Entrepreneurs also seem increasingly aware of the importance of using data in their decision-making processes. From the SME Barometer, a survey commissioned by Exact, it appears that more and more entrepreneurs in SMEs don’t exclusively base their decisions on subjective factors such as intuition or own experiences, but on internal or external data as well. Data always plays the leading role in 16% of companies with 50 - 250 employees. For 72% it sometimes plays the leading role and sometimes the supporting role. For smaller companies with less staff the figures are a little lower, but it is almost impossible to imagine life without data for these companies too.

Start with the data you already have
The big question is: how to start? A major pitfall is that companies remain in the talking phase for too long, notes Prescott. “Many entrepreneurs think big when it comes to big data. However, I advise them to start small. First look at which data is already available and start working on that. Evaluate which clients create the biggest turnover, for example, and how they perceive the company. Then filter two groups: clients who are satisfied, but offer little revenue, and the most valuable, but dissatisfied clients. This is where you stand to gain the most.”

Such a seemingly simple analysis demands that the quality of your data is good. Judith Redi: “Using outdated, incomplete or polluted data obviously leads to bad decisions. A simple typo in a formula, an incorrect copy and paste job or using an old version is already enough to pollute the dataset in Excel, with disastrous consequences.”
That’s why good business software is becoming increasingly important. Redi: “You store your data in one central location and have direct insight using integrated dashboards, for current turnover figures, cash flows or the number of quotes sent, for example. This ensures increased overview and minimises the risk of errors. Exact also works to make this software available to smaller companies.”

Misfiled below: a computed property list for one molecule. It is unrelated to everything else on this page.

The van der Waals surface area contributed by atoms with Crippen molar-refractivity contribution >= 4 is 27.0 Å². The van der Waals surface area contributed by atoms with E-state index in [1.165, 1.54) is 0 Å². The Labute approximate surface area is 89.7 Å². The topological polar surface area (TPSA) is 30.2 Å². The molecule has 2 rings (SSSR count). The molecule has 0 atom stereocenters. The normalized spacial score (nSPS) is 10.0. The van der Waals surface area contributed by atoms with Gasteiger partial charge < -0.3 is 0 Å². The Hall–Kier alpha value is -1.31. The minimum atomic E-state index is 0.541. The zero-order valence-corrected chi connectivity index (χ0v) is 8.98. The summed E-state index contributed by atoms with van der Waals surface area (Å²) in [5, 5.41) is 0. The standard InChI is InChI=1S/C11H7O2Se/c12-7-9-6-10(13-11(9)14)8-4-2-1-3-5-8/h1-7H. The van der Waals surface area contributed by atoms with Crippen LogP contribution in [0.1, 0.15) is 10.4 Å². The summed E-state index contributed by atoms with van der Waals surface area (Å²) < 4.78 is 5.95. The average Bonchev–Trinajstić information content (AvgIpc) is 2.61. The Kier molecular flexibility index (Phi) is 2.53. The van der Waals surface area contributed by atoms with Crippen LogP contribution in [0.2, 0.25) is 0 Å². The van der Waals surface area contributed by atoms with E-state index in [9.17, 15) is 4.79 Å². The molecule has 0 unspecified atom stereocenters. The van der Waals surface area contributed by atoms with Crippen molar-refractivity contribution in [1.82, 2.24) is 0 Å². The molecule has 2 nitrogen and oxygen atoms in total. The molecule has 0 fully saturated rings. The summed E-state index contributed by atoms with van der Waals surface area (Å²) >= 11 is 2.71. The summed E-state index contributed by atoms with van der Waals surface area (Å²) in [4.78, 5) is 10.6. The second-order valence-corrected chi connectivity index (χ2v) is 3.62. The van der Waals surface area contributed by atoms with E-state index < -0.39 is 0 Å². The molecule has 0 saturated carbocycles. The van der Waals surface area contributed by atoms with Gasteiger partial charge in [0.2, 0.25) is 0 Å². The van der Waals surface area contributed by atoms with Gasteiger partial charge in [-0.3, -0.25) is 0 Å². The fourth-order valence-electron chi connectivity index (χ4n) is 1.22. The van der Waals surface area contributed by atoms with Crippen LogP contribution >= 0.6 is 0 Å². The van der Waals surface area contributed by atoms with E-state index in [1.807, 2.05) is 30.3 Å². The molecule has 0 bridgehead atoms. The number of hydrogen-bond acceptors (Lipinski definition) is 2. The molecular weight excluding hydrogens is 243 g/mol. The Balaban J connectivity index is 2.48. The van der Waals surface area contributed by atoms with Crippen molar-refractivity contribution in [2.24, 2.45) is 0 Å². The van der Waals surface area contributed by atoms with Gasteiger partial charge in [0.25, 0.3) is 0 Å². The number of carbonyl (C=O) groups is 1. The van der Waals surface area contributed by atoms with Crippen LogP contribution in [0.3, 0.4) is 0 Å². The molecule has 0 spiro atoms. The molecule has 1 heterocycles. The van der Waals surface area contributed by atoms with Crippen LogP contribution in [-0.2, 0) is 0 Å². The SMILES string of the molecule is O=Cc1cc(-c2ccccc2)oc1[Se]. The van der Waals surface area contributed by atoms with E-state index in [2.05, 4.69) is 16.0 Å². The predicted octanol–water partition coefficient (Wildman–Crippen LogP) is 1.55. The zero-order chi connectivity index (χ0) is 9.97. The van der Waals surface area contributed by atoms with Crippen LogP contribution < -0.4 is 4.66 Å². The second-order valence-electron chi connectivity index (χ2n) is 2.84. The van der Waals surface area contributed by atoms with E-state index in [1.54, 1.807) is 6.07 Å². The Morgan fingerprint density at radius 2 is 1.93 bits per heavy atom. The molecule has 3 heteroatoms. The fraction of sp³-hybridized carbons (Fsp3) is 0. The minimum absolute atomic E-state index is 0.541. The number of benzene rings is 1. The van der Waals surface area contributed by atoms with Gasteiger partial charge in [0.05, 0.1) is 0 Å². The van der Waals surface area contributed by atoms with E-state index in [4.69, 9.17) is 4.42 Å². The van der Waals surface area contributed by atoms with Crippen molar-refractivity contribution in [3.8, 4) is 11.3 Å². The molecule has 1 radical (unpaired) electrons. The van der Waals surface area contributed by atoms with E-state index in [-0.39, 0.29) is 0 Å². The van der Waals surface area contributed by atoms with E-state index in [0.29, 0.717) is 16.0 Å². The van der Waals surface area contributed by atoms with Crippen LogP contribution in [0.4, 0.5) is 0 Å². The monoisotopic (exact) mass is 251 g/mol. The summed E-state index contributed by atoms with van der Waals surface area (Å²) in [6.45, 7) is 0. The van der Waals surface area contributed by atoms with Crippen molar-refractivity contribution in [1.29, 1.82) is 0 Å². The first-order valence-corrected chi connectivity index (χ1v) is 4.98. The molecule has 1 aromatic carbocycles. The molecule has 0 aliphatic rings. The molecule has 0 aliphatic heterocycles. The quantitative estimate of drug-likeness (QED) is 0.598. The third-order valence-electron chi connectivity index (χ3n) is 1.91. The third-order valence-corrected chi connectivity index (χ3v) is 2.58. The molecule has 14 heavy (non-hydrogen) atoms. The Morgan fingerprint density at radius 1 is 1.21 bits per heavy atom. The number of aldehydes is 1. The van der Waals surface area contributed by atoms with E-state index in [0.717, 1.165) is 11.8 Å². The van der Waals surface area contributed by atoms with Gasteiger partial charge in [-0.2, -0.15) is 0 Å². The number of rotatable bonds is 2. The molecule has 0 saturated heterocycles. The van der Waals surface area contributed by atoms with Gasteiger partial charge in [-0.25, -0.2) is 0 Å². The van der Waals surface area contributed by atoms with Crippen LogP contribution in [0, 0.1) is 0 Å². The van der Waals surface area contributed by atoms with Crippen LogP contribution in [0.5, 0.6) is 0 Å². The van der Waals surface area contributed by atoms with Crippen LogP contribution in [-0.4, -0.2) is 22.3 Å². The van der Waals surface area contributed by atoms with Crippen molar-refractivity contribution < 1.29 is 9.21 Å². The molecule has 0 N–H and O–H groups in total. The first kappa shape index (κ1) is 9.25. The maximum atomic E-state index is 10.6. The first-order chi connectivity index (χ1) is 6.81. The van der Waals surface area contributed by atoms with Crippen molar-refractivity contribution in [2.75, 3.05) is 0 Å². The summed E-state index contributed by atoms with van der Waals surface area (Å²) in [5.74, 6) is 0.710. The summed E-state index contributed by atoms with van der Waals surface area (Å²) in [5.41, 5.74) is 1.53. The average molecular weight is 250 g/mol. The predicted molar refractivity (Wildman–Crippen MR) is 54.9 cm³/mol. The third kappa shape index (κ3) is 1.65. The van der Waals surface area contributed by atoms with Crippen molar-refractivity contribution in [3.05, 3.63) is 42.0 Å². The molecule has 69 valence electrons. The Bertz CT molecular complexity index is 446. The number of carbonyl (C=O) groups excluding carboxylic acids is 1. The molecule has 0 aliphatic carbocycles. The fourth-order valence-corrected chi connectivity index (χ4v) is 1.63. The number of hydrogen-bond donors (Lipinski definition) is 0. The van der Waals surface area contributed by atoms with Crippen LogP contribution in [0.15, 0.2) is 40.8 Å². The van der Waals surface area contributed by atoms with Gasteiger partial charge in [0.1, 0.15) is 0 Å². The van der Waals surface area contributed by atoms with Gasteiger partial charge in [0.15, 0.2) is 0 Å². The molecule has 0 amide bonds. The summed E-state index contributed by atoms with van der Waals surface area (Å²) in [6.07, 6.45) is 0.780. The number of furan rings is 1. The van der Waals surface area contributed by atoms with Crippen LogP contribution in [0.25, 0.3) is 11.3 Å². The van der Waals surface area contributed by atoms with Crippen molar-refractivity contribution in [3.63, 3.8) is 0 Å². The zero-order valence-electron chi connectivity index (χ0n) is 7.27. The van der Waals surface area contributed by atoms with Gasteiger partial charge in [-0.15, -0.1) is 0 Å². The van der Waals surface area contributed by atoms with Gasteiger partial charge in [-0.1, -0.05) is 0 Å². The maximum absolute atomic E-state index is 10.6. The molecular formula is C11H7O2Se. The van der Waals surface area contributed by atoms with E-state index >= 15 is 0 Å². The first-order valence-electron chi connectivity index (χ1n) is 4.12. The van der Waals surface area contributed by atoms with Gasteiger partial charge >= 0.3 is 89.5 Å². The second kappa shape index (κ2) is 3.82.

This kind of software package also helps to remove irrelevant data, which also gets in the way of good decision-making. For a car rental company, the number of rented vehicles is less relevant than the rental percentage, for example. “Always keep a clear question in mind and identify which data affects it. Noise in models leads to confusion and less accurate conclusions”, says Redi.

Prescott also believes it’s important to assess a dataset critically. “Are the figures representative? And is there a real or artificial correlation? If research shows that people who eat breakfast live longer, for example, does this mean that having breakfast is healthy? Or is it also possible that people who eat breakfast have a better daily routine, for example, which subsequently leads to a longer life? Drawing incorrect conclusions can have major consequences.”

Intuition or data?
Furthermore, it’s important to think critically about the role data will play in your company. “Many entrepreneurs find themselves facing a dilemma: should I take a decision on the basis of intuition or on the basis of data? However, it’s not necessarily about one or the other”, says Judith Redi. “There is no perfect recipe. A combination of both is the most optimal. If you can support your intuition with data, you make stronger decisions.” She explains that data shouldn’t be an aim in and of itself: “Data is only a tool with which to achieve an objective. Always bear this in mind.”
Prescott emphasises that it’s always important to keep reflecting. “Data cannot be a substitute for leadership. Take decisions on the basis of a vision and a moral compass.” Redi also believes people will always play a crucial role. “Everything ultimately stands or falls with a correct interpretation and correct decision-making based on data. People always have the last word.”